On the trek back to the car, they spotted more elephants and decided to take a closer look. “We were about 300 metres away from them when an elephant mock charged us from a copse of scrub mopane woodland about 30 metres away,” says Johann. “The wind was in our favour so we were not being quiet, perhaps the cow heard us talking. I shouted at her as we moved backwards, she stopped, ears out, trunk in air trumpeting while shaking her head. She mock charged again, I shouted, halting her while we inched backwards. This movement caused her to mock charge a third time to within six metres of us. There was a lot of dust, I shouted to the others NOT to shoot, screamed at her and fired a shot into the air, and she stopped in her tracks very close to us. I heard shots from behind me, Louw van Zyl assumed I had tried to shoot her to protect the elderly client, believing I’d missed, he fired, hitting her in the shoulder in an effort to save us. Expert opinion is that, in such close proximity and wounded, an elephant would feel there is no retreat and are likely to charge in earnest. She lowered her head, flattened her ears and came with a full charge, it happened so fast, my rifle jammed, and I pushed the elderly client down protectively, into the scrub, hoping the elephant would not see him. Later, he showed me the bruising on his neck and shoulder from my shoving him. My last clear memory is putting up my hand instinctively in a futile attempt to protect myself.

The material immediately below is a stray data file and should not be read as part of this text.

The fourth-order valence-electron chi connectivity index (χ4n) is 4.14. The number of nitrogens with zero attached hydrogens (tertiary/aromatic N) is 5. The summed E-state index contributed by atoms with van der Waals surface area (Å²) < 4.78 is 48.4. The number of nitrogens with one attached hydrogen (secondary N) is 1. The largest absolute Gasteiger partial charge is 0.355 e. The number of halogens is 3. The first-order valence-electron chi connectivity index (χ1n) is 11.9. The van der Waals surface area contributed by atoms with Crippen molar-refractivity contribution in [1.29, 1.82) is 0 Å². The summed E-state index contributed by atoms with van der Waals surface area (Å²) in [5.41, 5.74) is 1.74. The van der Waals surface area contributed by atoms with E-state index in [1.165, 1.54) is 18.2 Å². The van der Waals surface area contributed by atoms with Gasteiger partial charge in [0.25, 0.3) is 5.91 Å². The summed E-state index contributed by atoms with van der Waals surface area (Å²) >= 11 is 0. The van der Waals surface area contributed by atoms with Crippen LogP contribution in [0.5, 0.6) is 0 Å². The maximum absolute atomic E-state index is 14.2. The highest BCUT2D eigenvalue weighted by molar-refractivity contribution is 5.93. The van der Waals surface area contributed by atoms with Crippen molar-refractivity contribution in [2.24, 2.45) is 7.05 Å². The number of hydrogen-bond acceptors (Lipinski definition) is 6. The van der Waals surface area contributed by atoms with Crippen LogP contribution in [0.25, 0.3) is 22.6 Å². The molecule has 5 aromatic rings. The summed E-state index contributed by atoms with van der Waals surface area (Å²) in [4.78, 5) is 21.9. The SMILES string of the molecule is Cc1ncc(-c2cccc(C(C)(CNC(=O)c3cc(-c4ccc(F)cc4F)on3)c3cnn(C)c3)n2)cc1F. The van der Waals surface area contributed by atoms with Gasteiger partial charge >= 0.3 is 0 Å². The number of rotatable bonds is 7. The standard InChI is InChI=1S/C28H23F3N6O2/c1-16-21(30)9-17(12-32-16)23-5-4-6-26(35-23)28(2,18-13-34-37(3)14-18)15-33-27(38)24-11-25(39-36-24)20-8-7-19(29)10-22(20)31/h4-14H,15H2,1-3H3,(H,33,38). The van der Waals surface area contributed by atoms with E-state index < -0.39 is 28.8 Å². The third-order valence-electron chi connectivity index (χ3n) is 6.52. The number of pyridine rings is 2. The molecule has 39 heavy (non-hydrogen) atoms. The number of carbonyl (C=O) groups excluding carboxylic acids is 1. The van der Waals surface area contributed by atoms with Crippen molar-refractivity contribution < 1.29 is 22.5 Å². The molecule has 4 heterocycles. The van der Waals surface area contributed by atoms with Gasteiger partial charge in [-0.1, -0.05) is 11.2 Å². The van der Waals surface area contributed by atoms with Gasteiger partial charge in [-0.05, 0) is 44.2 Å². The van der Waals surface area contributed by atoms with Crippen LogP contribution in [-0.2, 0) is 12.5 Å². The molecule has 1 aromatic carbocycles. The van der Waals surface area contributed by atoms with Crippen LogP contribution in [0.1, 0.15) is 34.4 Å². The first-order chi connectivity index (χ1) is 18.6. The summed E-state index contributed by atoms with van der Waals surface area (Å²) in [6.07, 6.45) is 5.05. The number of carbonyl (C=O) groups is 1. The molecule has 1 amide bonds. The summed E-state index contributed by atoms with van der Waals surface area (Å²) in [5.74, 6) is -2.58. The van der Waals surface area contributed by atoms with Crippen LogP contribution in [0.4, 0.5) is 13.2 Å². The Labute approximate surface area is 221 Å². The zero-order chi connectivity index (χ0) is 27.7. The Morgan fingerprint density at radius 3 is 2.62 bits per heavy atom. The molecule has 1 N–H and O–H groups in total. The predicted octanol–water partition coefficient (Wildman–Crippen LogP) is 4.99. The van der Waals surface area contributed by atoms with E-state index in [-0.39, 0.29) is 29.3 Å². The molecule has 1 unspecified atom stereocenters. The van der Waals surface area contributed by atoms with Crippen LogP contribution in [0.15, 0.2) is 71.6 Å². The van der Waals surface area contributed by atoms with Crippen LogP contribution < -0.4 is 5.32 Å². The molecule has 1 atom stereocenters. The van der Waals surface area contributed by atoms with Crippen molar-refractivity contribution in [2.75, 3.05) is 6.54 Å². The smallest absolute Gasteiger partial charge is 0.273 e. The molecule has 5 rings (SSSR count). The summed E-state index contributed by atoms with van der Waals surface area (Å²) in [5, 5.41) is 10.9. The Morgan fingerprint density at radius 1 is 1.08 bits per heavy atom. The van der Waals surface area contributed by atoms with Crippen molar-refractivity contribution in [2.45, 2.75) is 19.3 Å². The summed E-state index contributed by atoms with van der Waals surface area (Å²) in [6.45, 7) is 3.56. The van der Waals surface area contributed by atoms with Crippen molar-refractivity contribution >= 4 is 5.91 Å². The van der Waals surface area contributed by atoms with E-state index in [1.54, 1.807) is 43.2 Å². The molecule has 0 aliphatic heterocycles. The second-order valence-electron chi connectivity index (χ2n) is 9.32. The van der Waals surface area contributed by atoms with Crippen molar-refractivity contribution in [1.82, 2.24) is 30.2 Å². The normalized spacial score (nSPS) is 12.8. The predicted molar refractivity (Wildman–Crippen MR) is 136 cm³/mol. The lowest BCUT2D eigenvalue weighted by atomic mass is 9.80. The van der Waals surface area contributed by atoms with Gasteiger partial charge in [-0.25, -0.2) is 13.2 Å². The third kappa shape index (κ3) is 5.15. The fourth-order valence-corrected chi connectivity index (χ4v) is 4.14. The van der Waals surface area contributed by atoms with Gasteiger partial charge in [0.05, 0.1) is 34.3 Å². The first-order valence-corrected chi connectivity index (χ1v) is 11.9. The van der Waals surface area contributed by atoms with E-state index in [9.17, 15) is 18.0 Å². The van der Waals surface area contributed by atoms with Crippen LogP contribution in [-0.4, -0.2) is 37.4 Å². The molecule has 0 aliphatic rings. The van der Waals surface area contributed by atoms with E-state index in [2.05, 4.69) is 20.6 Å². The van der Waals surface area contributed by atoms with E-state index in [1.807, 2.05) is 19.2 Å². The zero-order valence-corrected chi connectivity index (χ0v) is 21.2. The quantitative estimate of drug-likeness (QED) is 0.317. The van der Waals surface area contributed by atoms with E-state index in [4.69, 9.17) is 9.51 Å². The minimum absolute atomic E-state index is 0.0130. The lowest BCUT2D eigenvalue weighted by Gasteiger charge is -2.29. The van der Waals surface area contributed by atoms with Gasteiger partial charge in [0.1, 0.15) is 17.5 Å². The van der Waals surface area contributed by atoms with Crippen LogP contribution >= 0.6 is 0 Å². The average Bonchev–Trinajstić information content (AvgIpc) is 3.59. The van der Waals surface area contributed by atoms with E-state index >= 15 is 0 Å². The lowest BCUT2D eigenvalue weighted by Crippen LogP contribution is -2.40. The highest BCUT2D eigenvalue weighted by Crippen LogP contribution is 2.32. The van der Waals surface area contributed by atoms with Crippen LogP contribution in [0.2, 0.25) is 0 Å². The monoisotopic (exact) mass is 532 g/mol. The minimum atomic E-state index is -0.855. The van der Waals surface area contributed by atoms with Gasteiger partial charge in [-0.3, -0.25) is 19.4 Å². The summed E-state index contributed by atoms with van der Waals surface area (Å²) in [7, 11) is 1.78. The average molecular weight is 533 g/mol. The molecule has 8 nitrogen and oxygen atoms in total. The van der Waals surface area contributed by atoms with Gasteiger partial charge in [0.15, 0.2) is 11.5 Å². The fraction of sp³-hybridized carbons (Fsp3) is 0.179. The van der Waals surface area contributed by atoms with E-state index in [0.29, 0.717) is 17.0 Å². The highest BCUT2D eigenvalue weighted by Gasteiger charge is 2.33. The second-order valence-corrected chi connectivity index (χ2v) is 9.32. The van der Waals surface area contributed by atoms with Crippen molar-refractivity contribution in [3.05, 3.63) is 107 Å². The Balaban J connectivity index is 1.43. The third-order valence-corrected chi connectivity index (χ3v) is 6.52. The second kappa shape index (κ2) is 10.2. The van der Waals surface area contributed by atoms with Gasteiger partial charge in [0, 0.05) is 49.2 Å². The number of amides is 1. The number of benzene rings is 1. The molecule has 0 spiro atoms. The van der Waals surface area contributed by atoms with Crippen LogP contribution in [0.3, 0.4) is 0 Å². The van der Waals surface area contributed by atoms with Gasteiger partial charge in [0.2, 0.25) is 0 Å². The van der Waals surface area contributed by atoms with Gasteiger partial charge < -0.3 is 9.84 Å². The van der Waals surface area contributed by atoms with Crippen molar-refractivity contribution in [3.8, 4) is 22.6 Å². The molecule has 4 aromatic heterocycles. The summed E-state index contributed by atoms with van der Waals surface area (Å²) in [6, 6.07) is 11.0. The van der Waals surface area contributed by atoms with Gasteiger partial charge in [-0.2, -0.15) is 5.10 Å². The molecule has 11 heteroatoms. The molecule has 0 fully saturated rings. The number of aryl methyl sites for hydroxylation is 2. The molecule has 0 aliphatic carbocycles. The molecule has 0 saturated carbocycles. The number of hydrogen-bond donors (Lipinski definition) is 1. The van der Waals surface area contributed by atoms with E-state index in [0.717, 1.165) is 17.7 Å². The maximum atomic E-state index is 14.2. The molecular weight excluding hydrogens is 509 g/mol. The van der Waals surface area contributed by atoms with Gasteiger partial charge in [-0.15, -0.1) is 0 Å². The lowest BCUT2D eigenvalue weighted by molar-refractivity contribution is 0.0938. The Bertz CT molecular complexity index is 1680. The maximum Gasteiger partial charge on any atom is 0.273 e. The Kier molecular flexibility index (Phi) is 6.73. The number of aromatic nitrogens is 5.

According to witnesses she knocked me with the lower part of her forehead and tossed me 15 metres into the air, she continued pushing me on her knees with her forehead, trying to gore me. She made loud guttural growling sounds from her stomach. Somehow I kept rolling myself over using everything I had until I was wedged up against a mopane tree trunk. There was no time to think or be afraid; I knew she wanted to kill me. I was told that the MET officer fired shots at her continually with his R1 rifle trying to protect me. Louw van Zyl also fired shots into her chest area and she fell and died in front of my eyes as I lay there. The MET Officer was shaking and unable to speak, but had bravely stood his ground, I am eternally grateful for their courage, without them the cow would have killed me, I am also saddened by her death and trauma she experienced”.
Johann is recovering physically from his injuries and grateful to be alive. In the aftermath, he and his family have been bombarded with insults, accusations and even death threats due to the inaccuracy with which this story was reported. Until now he hesitated telling his story to protect this abuse from spilling over to the people who saved him.
The death of the elephant cow was unintentional; a sad result of well intentioned efforts to save a good breeding bull that was about to hunted as a “problem” animal. To the best of his knowledge this bull is still alive and well in Omusati region north of Etosha.
This ignites a plethora of critical issues – glaringly the dangers of inaccurate reporting – but also contentiousness around hunting permits, how they are issued and managed. HEC caused, by encroachment of both people and elephants into previously waterless areas, competition for scarce resources, how sustainable utilisation is implemented in communal conservation and the fragile line that MET walks to mitigate these issues.
These complex questions have no easy answers, but what is certain is that the key lies in developing unbiased cooperative strategies across all fronts.